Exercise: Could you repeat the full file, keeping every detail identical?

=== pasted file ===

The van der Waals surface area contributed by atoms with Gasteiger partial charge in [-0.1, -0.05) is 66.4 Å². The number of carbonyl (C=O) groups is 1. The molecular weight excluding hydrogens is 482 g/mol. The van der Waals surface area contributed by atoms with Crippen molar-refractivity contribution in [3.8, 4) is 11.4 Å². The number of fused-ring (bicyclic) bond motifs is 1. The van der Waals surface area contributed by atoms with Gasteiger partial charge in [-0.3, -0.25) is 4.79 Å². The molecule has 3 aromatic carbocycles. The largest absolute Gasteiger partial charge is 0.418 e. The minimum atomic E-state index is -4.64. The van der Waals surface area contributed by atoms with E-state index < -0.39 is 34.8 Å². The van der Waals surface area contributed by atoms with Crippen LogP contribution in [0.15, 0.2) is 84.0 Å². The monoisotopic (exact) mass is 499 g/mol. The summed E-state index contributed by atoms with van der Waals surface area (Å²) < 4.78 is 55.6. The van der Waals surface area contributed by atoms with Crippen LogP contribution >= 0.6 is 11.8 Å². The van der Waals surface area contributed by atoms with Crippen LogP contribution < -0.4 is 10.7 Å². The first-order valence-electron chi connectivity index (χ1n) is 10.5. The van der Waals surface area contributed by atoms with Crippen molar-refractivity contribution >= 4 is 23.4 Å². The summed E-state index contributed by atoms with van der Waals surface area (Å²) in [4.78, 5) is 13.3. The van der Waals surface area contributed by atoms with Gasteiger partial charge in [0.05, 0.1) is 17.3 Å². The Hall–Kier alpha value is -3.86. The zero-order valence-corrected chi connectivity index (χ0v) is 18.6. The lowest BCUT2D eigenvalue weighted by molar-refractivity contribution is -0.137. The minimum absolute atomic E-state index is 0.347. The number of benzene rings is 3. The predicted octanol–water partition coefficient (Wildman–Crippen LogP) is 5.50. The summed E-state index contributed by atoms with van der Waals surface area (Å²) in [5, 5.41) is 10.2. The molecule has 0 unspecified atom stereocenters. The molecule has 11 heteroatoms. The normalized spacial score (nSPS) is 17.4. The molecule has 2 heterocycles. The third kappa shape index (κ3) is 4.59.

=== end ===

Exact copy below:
The van der Waals surface area contributed by atoms with Gasteiger partial charge in [-0.1, -0.05) is 66.4 Å². The number of carbonyl (C=O) groups is 1. The molecular weight excluding hydrogens is 482 g/mol. The van der Waals surface area contributed by atoms with Crippen molar-refractivity contribution in [3.8, 4) is 11.4 Å². The number of fused-ring (bicyclic) bond motifs is 1. The van der Waals surface area contributed by atoms with Gasteiger partial charge in [-0.3, -0.25) is 4.79 Å². The molecule has 3 aromatic carbocycles. The largest absolute Gasteiger partial charge is 0.418 e. The minimum atomic E-state index is -4.64. The van der Waals surface area contributed by atoms with E-state index < -0.39 is 34.8 Å². The van der Waals surface area contributed by atoms with Crippen LogP contribution in [0.15, 0.2) is 84.0 Å². The monoisotopic (exact) mass is 499 g/mol. The summed E-state index contributed by atoms with van der Waals surface area (Å²) < 4.78 is 55.6. The van der Waals surface area contributed by atoms with Crippen LogP contribution >= 0.6 is 11.8 Å². The van der Waals surface area contributed by atoms with Crippen LogP contribution < -0.4 is 10.7 Å². The first-order valence-electron chi connectivity index (χ1n) is 10.5. The van der Waals surface area contributed by atoms with Crippen molar-refractivity contribution >= 4 is 23.4 Å². The summed E-state index contributed by atoms with van der Waals surface area (Å²) in [4.78, 5) is 13.3. The van der Waals surface area contributed by atoms with Gasteiger partial charge in [0.05, 0.1) is 17.3 Å². The Hall–Kier alpha value is -3.86. The zero-order valence-corrected chi connectivity index (χ0v) is 18.6. The lowest BCUT2D eigenvalue weighted by molar-refractivity contribution is -0.137. The minimum absolute atomic E-state index is 0.347. The number of benzene rings is 3. The predicted octanol–water partition coefficient (Wildman–Crippen LogP) is 5.50. The summed E-state index contributed by atoms with van der Waals surface area (Å²) in [5, 5.41) is 10.2. The molecule has 0 unspecified atom stereocenters. The molecule has 11 heteroatoms. The normalized spacial score (nSPS) is 17.4. The molecule has 2 heterocycles. The third kappa shape index (κ3) is 4.59.